In the political world, Donald J. Trump is on the cusp of something that eluded him in 2016: a clear victory in the Iowa caucuses this month. His advisers hope it will be the first in a series of early state victories that propel him to collect enough delegates to be the presumptive Republican presidential nominee by late March.

In the legal world, however, the former president is at the same time facing two trials this month that hit on a deeply personal level. One is the wrap-up of the New York attorney general’s civil fraud case against him and his company and an expected decision from the judge on the penalties he must pay. The other is the damages trial for defaming E. Jean Carroll, a New York writer who said he raped her in a New York department store in the 1990s. A jury last year said he had sexually abused her.

It is a juxtaposition that Mr. Trump has so far managed to his advantage on the campaign trail, casting himself as the victim of political and legal persecution by a Democratic establishment out to silence him and his supporters. In both trials, he could face substantial financial penalties and a significant change in how — or if, in a worst-case scenario for him — he continues to control his business.

If Mr. Trump has helped himself in court with his methods, it has been hard to discern so far, given how the judges have engaged with him and his arguments. Yet, in the face of this political-legal collision, he considers himself his own best defender and communicator, and in 2024, what the court of Republican public opinion will tolerate is different from what a court of law will allow.

Mr. Trump is among the most disciplined undisciplined political figures in modern U.S. history: For all his self-inflicted wounds in his public comments and erratic social media posts, he is fairly rigid in delivering a repetitive message of grievance and victimization to his followers. He is aiming to turn undesirable circumstances that he’s furious about into a kind of high-stakes drama that he can direct as he and his campaign navigate a thicket of legal proceedings in the coming months.

Mr. Trump, who attended much of the civil fraud trial, said on Tuesday that he planned to attend that trial’s final stage as well as the Carroll trial.

That will have him flying back and forth from New York to Iowa and New Hampshire to juggle days of planned campaign events. He is also making plans to attend next week’s federal appeals court arguments in Washington on his claims that he should have presidential immunity in his federal election fraud trial, according to three people with knowledge of the matter.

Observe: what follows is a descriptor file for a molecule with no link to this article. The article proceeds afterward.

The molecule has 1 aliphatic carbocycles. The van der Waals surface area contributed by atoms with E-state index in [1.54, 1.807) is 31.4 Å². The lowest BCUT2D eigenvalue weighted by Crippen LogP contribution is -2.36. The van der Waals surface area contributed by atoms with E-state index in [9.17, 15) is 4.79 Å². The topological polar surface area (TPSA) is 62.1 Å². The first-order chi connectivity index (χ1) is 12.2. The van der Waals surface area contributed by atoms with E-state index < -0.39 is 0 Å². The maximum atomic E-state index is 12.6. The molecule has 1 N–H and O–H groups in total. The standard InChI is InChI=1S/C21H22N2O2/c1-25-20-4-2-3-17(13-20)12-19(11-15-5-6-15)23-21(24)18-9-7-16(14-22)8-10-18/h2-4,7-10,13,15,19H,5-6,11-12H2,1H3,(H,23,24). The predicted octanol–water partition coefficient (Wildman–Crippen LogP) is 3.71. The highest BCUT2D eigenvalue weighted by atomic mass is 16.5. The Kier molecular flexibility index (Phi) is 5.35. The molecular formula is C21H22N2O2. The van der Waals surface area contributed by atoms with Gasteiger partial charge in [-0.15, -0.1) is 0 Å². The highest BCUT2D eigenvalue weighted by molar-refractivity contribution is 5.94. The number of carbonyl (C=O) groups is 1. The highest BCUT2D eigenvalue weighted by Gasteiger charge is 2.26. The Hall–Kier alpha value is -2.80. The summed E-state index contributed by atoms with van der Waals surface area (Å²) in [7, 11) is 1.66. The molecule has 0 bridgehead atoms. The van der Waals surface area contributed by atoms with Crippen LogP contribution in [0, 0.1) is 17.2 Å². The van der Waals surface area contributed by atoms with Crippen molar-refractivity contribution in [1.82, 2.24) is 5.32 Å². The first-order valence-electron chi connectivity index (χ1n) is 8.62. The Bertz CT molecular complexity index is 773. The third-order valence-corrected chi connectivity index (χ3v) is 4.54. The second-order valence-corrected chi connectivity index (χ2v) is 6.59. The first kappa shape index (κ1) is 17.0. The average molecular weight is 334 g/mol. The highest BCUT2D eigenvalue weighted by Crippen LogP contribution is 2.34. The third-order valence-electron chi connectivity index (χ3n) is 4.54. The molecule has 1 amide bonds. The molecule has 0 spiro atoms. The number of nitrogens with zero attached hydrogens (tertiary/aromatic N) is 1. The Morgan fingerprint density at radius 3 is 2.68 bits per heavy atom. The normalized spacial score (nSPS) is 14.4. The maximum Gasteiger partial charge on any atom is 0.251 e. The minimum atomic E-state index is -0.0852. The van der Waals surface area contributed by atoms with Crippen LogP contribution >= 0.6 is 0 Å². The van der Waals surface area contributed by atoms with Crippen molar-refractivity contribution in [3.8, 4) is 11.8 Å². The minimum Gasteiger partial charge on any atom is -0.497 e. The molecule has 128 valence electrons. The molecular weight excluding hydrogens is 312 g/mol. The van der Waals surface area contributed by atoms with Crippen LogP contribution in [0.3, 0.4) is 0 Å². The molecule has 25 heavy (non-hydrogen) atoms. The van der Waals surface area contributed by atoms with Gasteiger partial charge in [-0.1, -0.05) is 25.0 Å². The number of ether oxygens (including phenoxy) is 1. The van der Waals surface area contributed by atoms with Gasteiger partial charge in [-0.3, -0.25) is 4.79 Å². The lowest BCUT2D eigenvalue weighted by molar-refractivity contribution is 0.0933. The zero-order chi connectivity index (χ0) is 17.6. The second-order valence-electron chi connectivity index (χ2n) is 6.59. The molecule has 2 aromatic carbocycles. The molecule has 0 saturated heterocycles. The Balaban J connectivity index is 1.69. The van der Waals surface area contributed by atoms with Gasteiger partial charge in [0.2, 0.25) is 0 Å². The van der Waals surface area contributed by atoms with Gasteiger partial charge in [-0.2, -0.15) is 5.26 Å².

It’s a court appearance that promises to be a unique media spectacle in the nation’s capital, and will fall just days after the anniversary of Jan. 6, when a pro-Trump mob swarmed the Capitol building during certification of his 2020 election loss.

While Mr. Trump is facing 91 criminal charges in four different jurisdictions, the case in which he and his company have been found to have committed decades-long fraud is taking place more immediately, and cuts to the heart of his business brand. That case, overseen by Justice Arthur Engoron, and the one brought by Ms. Carroll have enraged him for months, according to people who have spoken with him.

Mr. Trump, who contacted The New York Times after learning an article was being written about the legal actions unfolding in January alongside the first rounds of voting, described the cases in a phone interview as “unfair.”

He criticized the judges in both trials, describing Judge Lewis Kaplan, the federal judge who is overseeing the Carroll case, as “more radical” than Justice Engoron, who issued a partial summary judgment against Mr. Trump before the trial began, leaving just a half-dozen claims left to be ruled on, along with penalties. Mr. Trump again highlighted comments the attorney general made targeting him during her 2018 campaign for her post.